Deepening Our Understanding of Quality in Australia (DUQuA): lessons from a nation-wide study on relationships between quality management systems and patient factors in 32 Australian hospitals

Venue: Webinar
Date: 26 February 2020 1:30pm to 26 February 2020 02:30pm

The Australian Centre for Value-Based Health Care is pleased to present the next in our ongoing series of free webinars.

Hospitals allocate considerable resources to quality management, but we do not know to what degree quality assurance and quality improvement activities are related to each other or to the maturity of hospital quality management structures. The Deepening our Understanding of Quality in Australia (DUQuA) study examined the relationship between how quality is enacted and patient outcomes across 32 of the largest public hospitals in Australia. This is the first study of its kind to be undertaken in Australia, and one of few comparable large multi-site studies worldwide. 

In this webinar, we will discuss lessons learned in undertaking this study, and provide insight into the effectiveness of hospital quality management and how it is enacted in large healthcare organisations. Four comprehensive tools for measuring quality management in hospitals that were developed and validated in DUQuA will be presented. Webinar participants will be provided with practical strategies for utilising the tools through four examples: (1) assessing organisational quality management systems, (2) assessing care pathway quality management systems, (3) assessing clinician safety culture and leadership, and (4) assessing patient measures of safety.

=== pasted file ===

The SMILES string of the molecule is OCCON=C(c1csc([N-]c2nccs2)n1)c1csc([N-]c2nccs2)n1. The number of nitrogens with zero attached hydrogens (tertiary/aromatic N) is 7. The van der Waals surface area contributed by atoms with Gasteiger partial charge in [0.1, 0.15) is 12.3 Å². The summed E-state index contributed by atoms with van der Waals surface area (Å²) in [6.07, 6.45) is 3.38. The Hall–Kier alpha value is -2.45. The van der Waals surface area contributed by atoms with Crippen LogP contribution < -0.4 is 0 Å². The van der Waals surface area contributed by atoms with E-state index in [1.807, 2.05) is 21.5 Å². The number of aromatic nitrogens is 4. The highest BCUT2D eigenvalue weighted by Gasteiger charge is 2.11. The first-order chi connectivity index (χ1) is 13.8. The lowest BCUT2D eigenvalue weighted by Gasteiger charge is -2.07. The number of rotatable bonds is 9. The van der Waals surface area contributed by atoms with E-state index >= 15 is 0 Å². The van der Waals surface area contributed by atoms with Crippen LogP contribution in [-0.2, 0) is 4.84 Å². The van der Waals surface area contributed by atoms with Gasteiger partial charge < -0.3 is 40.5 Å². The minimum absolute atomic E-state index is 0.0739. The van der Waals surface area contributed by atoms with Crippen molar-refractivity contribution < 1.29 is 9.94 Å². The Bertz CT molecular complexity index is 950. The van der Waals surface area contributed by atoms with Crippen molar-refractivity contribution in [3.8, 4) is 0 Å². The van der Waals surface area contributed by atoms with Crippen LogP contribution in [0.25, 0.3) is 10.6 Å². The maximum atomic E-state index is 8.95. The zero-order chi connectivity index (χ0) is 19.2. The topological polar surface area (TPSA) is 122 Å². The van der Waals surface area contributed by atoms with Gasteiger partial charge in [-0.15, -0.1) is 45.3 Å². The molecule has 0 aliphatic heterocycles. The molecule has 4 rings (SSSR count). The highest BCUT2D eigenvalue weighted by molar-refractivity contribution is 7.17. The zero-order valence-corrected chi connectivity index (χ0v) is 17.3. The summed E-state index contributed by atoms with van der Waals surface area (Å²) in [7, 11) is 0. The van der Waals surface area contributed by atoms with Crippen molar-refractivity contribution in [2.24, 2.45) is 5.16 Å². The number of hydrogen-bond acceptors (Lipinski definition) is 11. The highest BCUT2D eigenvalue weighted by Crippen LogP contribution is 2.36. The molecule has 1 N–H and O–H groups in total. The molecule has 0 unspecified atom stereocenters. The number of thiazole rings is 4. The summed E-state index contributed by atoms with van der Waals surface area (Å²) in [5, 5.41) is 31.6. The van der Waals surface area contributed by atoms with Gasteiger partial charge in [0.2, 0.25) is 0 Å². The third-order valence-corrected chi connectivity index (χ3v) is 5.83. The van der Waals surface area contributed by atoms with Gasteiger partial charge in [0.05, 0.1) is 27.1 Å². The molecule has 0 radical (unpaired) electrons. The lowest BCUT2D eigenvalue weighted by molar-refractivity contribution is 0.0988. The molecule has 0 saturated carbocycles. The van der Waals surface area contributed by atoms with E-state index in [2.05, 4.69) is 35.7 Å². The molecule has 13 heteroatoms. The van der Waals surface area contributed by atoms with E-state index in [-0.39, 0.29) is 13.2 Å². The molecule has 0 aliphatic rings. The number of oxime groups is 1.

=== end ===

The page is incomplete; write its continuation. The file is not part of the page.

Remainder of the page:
About Dr Robyn Clay-Williams:

Dr Robyn Clay-Williams is a senior research fellow and specialist in health systems research. Robyn leads a research stream in the field of human factors and resilient healthcare in the Centre for Healthcare Resilience and Implementation Science at AIHI. Her expertise, in human factors and resilience engineering, entails developing cross-industry theoretical frameworks to describe system level behaviour, and advancing new human factors contributions to safety in complex socio-technical systems. Prior to her work in health services research, Robyn was a military test pilot, and electronics engineer. Robyn has produced over 120 peer-reviewed research outputs in high impact journals and conferences, including the British Medical Journal, BMJ Quality and Safety, and Implementation Science, and has accrued over $A2.8M in grant funding as a Chief Investigator over multiple grants. She holds a NSW Health Early-Mid Career research fellowship in health service and system design, where she is investigating methods for improving productive safety in hospital Emergency Departments. Specific areas of interest include resilience engineering, teams and teamwork, decision-making, leadership, and usability test and evaluation of medical devices and IT systems.